In a preferred embodiment of the antenna the second plurality of radiator elements may be fixed to the second reflector panel. The first and third reflector panels are preferably generally coplanar. The first and third radiator elements are movable in a direction generally parallel to the planar surfaces of the reflector panels. The first and third reflector panels are preferably configured below the adjacent planar surface of the second reflector panel. If the first and third reflector panel planar surfaces are defined by a Y-axis and a Z-axis parallel to the plane of the reflector surface and an X-axis extending out of the plane of the reflector, the columns of plural radiator elements are parallel to the Z-axis and the radiator elements are movable in the Y direction. The first and third plurality of radiators are preferably aligned in pairs in the Y direction. The second plurality of radiator elements are preferably offset in the Z direction from the first and third radiator element pairs. The first and third columns of radiator elements may for example comprise seven radiator elements in each and the second column of radiator elements may comprise eight radiator elements. The first and third columns of radiator elements are movable in opposite directions to form a wide beam width setting at a first spacing and a narrow beam width setting in a second wider spacing between the two columns. For example, the variable beam width settings may have a variable spacing of about 110 mm to 170 mm between the first and second respective columns and a half power beam width varying from about 105 degrees to 45 degrees.

In another aspect the present invention provides a mechanically variable beam width antenna comprising a reflector structure having plural generally planar reflector panels, the plural reflector panels including a center panel and first and second outer panels, wherein the center panel is configured above the outer panels in a radiating direction. The antenna further includes a first plurality of radiators coupled to the first outer panel and configured in a first column, a second plurality of radiators coupled to the second outer panel and configured in a second column, and a third plurality of radiators coupled to the center panel and configured in a third column. The first and second plurality of radiators are movable relative to each other from a first configuration wherein the first and second columns are spaced apart a first distance in a wide beam width setting to a second configuration where the first and second columns of radiators are spaced apart a second greater distance in a narrower beam width setting.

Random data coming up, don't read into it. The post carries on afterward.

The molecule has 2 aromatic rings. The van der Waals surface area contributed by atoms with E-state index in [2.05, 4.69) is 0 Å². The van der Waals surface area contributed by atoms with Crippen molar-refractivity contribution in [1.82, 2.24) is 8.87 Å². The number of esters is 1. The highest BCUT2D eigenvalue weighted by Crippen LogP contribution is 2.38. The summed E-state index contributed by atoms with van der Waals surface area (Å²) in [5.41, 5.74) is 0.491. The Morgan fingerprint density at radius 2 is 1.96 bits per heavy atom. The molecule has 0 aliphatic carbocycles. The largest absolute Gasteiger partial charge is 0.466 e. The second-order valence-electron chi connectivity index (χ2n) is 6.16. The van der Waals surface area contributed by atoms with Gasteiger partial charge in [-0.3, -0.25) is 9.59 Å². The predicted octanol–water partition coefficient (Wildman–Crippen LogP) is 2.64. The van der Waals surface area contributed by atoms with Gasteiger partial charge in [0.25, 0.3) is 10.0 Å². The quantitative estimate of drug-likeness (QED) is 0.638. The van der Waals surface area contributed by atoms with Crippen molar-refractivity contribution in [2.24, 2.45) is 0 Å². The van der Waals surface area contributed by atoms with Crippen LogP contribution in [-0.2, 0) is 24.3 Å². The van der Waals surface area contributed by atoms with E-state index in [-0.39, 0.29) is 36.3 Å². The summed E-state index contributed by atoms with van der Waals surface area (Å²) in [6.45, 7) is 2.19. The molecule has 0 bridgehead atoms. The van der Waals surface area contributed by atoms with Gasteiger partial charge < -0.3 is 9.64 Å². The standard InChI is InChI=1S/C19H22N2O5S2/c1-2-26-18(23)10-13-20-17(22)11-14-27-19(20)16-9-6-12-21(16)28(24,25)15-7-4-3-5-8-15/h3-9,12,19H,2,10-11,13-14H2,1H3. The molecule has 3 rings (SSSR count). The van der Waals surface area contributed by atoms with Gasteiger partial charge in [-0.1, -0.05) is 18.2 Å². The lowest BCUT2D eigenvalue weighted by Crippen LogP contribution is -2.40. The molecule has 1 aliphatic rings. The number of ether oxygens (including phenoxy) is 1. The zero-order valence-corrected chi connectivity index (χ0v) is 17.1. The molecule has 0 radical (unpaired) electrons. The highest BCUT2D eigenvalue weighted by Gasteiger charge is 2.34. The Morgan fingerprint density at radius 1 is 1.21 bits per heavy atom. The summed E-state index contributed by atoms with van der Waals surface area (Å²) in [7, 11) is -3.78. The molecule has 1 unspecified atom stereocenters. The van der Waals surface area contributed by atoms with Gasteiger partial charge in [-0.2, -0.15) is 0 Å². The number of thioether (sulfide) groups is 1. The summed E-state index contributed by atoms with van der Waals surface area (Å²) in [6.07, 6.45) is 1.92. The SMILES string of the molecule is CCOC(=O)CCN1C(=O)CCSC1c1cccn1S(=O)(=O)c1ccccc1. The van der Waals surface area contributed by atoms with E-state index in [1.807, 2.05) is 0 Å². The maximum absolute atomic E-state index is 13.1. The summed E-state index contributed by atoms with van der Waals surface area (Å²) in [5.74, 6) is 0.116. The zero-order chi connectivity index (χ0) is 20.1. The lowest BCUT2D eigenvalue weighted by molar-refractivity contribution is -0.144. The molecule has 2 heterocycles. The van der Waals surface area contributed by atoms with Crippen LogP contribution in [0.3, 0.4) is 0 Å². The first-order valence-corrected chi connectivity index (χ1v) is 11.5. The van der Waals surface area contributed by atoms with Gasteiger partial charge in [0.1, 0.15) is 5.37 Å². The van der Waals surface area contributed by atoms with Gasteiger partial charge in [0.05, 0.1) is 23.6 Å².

In a preferred embodiment of the antenna the spacing in the first and second configurations ranges from about 110 mm to about 170 mm. The antenna preferably further comprises an RF feed control circuit for providing unequal RF signal feed between the outer panel radiators which comprise the first and second plurality of radiators and the center panel radiators which comprise the third plurality of radiators. The antenna preferably further comprises an RF phase control circuit for providing an adjustable RF signal phase between the outer panel radiators which comprise the first and second plurality of radiators and the center panel radiators which comprise the third plurality of radiators. The reflector structure preferably has a cross sectional shape wherein the reflector panels form a two level step shape which may have rounded transition regions between the two outer panels and the center panel. The first and second plurality of radiators may be configured in aligned pairs aligned in a direction perpendicular to the columns and the third plurality of radiators are offset from the first and second radiator pairs. The third plurality of radiators may be fixed to the center panel.